"The Armenian president will be in Istanbul in October 2009," Eduard Nalbandyan told journalists in Istanbul, where he took part in a meeting of foreign ministers of Black Sea Economic Cooperation member states.
In September, the Turkish and Armenian presidents met in Yerevan, and watched a soccer match between the national teams. The Turkish government called the meeting between two heads of states, which have no diplomatic relations, "historic".
The border between Turkey and ex-Soviet Armenia has been closed since 1993 on Ankara's initiative. Turkey says Armenia must end attempts to have the WWI massacre of Armenians recognized as an act of genocide, and must settle its territorial dispute with Azerbaijan over Nagorny Karabakh.
Turkey says the deaths and deportations of Armenians at the end of the Ottoman period in 1915 were caused by civil war rather than deliberate genocide. However, the majority of Western academics qualify the massacre as genocide.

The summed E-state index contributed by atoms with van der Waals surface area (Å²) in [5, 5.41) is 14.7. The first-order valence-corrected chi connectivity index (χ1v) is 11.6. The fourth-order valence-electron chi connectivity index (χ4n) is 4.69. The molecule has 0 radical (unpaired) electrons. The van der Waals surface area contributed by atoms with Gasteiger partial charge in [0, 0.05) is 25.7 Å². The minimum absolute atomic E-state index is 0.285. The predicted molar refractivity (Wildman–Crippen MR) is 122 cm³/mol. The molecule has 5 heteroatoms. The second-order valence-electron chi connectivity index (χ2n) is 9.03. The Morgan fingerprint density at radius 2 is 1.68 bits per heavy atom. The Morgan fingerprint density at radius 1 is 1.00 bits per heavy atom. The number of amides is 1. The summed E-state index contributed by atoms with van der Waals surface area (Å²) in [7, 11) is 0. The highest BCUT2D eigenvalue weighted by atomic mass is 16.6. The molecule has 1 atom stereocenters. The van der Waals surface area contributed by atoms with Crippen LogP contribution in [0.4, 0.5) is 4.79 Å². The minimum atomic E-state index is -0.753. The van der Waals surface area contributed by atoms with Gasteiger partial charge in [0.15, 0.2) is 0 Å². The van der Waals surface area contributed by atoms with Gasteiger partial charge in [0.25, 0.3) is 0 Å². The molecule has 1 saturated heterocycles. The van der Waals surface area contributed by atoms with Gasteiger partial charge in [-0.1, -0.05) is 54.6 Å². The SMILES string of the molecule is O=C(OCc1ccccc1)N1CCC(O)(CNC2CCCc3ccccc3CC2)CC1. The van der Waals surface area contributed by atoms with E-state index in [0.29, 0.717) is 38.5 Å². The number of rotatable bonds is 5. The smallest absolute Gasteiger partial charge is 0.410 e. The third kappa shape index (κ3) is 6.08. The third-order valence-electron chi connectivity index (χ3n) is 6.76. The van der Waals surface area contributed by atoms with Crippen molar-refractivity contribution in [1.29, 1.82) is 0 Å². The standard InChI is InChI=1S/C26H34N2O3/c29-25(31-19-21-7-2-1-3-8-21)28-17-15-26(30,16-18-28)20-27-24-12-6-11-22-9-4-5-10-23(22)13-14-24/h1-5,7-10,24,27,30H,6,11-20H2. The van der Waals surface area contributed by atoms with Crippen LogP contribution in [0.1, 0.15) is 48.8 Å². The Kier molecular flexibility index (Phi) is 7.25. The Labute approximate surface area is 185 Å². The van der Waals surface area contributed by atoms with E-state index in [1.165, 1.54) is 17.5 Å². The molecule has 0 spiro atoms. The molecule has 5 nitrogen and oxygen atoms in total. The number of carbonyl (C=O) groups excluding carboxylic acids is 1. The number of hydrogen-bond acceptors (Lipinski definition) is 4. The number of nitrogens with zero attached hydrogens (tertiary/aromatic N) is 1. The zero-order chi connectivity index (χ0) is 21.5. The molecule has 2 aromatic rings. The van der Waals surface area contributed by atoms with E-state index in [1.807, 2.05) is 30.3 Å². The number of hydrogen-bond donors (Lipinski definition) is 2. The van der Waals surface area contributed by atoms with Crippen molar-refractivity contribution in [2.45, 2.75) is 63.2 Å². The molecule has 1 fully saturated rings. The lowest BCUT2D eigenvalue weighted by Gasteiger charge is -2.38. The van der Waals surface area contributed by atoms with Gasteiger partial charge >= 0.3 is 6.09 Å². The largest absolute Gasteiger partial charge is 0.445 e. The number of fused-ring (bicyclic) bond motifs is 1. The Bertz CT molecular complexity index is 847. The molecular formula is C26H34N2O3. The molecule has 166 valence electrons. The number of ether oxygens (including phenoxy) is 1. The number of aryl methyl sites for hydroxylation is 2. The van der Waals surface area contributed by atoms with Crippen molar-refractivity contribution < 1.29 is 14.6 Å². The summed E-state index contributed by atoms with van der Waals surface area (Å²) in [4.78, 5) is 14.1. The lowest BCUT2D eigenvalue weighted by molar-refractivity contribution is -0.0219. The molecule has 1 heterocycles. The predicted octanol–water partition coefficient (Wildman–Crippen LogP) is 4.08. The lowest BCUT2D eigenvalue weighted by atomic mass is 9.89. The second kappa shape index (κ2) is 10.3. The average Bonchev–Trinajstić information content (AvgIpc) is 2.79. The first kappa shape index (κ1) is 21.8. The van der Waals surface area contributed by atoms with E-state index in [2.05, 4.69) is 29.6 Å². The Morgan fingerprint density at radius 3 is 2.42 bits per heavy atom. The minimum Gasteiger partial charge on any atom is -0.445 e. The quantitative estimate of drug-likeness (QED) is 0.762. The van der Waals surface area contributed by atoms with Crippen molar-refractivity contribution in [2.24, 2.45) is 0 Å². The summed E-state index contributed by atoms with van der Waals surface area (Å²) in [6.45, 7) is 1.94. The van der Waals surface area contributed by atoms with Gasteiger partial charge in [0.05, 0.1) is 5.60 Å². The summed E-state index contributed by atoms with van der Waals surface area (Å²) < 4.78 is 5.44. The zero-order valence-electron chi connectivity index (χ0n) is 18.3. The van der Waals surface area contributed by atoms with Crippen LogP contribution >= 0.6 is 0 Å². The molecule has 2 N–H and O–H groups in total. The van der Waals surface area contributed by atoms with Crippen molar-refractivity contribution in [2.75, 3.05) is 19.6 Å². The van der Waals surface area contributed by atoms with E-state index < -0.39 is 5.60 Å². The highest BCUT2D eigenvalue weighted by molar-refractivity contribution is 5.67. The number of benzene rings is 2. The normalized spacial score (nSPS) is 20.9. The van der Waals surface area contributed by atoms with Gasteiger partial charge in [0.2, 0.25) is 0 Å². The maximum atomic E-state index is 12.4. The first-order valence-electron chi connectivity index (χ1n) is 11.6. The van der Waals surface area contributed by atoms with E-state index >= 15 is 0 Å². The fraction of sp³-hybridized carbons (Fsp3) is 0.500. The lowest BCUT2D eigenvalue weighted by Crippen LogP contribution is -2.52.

Armenia has said it is ready to establish diplomatic relations with Turkey without additional conditions.
Nalbandyan said the government wants relations to be normalized, and said that "opening the border would serve the two countries' interests."
The Turkish newspaper Hurriyet reported that Turkey intends to send an ambassador-at-large to Armenia without opening a diplomatic mission, if Armenia agrees to create a commission to investigate the 1915 events.
Such a move would mean a de facto establishment of diplomatic relations.
Nagorny Karabakh, a region in Azerbaijan with a largely Armenian population, declared its independence from Azerbaijan to join Armenia in 1988, and has been a source of conflict ever since. Turkey supports Azerbaijan in the Karabakh conflict.
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